Many experts advise starting your acquaintance with the stock market by buying ETFs, not stocks. The advantages are apparent: a lower entry threshold, less risk of a drawdown, and many securities in the fund, not just one.
But many invest in passive income because they need dividends on stocks, which funds usually don’t pay. So is it worth investing in ETFs?
In this article, we will go through the main features of ETFs, their pros and cons to make a choice more accessible for you.
What is an exchange-traded fund?
An ETF is marketable security: the attached price facilitates easy buying and selling. The exchange-traded fund objective is to track the performance of either a single or a combination investment instrument listed in the stock exchange.
The most common investment instruments tracked by ETFs include an index, commodity, and sector.
An exchange-traded fund behaves as a reflection of the total of its investment basket. ETF prices fluctuate throughout the day as the individual securities make up the fund move in the markets. They are therefore highly liquid compared to other investment instruments such as mutual funds. By being a basket of assorted investment securities, the expense ratio to invest in them is low. The ETF funds also attract relatively lower broker commissions compared to individual stocks.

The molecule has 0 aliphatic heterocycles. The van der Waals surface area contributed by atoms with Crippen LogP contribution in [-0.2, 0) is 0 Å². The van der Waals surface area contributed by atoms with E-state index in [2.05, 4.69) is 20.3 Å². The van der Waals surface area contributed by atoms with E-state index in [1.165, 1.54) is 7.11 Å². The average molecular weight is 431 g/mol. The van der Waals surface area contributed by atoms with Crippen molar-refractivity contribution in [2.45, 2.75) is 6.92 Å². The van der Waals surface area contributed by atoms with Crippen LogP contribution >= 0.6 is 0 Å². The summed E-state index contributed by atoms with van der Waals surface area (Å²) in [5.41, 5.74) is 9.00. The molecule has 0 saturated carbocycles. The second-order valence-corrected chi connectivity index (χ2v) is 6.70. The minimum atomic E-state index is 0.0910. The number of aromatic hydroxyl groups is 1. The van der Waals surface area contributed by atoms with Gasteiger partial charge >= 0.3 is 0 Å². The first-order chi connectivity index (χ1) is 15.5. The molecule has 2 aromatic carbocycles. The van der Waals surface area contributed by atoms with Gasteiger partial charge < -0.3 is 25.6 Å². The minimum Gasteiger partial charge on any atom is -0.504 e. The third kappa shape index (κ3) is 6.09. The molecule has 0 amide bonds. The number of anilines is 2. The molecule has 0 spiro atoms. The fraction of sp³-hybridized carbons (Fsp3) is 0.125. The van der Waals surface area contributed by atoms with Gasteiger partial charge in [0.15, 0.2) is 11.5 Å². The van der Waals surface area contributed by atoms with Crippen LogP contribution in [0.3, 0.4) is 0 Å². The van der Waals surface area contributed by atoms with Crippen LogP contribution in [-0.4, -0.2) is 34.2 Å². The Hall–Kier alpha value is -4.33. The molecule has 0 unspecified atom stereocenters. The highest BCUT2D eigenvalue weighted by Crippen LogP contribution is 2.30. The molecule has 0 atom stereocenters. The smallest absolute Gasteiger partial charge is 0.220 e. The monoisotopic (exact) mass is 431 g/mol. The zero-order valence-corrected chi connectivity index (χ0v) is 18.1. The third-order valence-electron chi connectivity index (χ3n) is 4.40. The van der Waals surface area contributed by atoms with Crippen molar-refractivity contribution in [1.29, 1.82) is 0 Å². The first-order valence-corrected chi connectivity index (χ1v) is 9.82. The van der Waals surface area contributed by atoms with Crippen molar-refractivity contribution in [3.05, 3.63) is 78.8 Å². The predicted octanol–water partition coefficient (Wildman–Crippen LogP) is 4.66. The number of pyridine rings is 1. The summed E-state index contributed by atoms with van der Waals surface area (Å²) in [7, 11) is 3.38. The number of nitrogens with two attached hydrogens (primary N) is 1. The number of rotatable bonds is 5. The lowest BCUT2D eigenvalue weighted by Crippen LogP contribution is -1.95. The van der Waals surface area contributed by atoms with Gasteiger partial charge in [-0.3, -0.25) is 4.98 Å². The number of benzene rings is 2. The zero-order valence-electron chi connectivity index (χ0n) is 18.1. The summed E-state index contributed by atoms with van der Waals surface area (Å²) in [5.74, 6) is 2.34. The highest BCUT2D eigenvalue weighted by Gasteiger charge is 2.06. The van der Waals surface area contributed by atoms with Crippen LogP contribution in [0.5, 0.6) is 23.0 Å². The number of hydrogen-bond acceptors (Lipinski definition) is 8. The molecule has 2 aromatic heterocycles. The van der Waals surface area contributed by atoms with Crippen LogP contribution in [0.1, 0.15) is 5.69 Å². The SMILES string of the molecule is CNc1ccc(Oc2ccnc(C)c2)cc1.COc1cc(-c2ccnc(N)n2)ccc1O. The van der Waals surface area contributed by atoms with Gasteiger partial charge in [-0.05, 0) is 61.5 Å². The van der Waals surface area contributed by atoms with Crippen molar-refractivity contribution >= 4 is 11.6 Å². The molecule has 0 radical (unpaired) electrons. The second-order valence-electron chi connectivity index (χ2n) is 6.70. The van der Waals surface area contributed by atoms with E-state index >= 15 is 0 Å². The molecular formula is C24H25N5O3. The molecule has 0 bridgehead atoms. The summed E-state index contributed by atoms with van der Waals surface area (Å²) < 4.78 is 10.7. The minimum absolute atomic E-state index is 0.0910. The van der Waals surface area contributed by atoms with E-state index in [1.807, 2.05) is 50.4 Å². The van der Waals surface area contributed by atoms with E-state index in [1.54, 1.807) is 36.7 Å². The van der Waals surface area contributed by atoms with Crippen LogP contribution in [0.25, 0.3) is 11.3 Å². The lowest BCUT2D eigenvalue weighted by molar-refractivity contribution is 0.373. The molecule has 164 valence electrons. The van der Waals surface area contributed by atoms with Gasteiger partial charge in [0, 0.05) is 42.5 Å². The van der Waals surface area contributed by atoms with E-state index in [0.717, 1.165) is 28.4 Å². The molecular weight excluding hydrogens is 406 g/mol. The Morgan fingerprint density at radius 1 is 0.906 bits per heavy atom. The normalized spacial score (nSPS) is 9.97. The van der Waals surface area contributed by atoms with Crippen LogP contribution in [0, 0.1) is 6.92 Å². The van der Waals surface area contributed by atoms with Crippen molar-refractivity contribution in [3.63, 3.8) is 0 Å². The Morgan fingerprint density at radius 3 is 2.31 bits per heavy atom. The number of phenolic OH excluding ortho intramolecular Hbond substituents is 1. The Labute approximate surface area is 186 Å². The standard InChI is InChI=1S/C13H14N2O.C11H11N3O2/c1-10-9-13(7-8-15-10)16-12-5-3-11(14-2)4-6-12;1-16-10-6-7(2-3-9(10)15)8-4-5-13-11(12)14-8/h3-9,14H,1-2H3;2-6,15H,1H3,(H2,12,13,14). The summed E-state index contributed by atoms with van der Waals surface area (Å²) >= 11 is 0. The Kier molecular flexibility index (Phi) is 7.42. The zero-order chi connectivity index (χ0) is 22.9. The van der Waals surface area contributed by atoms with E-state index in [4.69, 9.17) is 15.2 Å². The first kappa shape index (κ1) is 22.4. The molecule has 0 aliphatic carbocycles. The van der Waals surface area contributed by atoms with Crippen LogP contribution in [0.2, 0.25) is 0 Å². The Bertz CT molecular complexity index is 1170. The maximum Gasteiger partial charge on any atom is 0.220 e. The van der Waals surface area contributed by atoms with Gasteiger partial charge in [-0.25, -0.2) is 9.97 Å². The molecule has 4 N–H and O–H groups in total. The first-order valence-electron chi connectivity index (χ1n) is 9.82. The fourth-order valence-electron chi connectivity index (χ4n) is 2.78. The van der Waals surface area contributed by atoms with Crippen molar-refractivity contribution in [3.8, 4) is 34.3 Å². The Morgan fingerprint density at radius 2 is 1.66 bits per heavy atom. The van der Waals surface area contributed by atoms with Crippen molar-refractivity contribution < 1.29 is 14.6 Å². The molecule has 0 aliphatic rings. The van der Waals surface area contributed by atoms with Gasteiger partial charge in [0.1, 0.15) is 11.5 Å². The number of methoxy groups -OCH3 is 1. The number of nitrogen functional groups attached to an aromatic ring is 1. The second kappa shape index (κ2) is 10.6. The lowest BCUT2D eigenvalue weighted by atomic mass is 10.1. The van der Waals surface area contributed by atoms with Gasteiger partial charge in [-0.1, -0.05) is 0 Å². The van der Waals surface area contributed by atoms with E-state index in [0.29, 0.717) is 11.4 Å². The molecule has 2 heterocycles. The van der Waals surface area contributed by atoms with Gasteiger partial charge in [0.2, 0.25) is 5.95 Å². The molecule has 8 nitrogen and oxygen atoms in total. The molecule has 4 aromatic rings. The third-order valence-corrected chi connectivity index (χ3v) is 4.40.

The history of ETF
To understand the ETF market that now has a single fund boosting billions in assets under management, we need to know how they came to be.
- S&P 500
The first step in the ETF journey was the growth in the appetite for index investing. It involved the use of closed-end funds or trusts coupled to a particular asset type. The first of these index funds is John Bogle’s First Index Investment Trust in 1975, which tracked the S&P 500.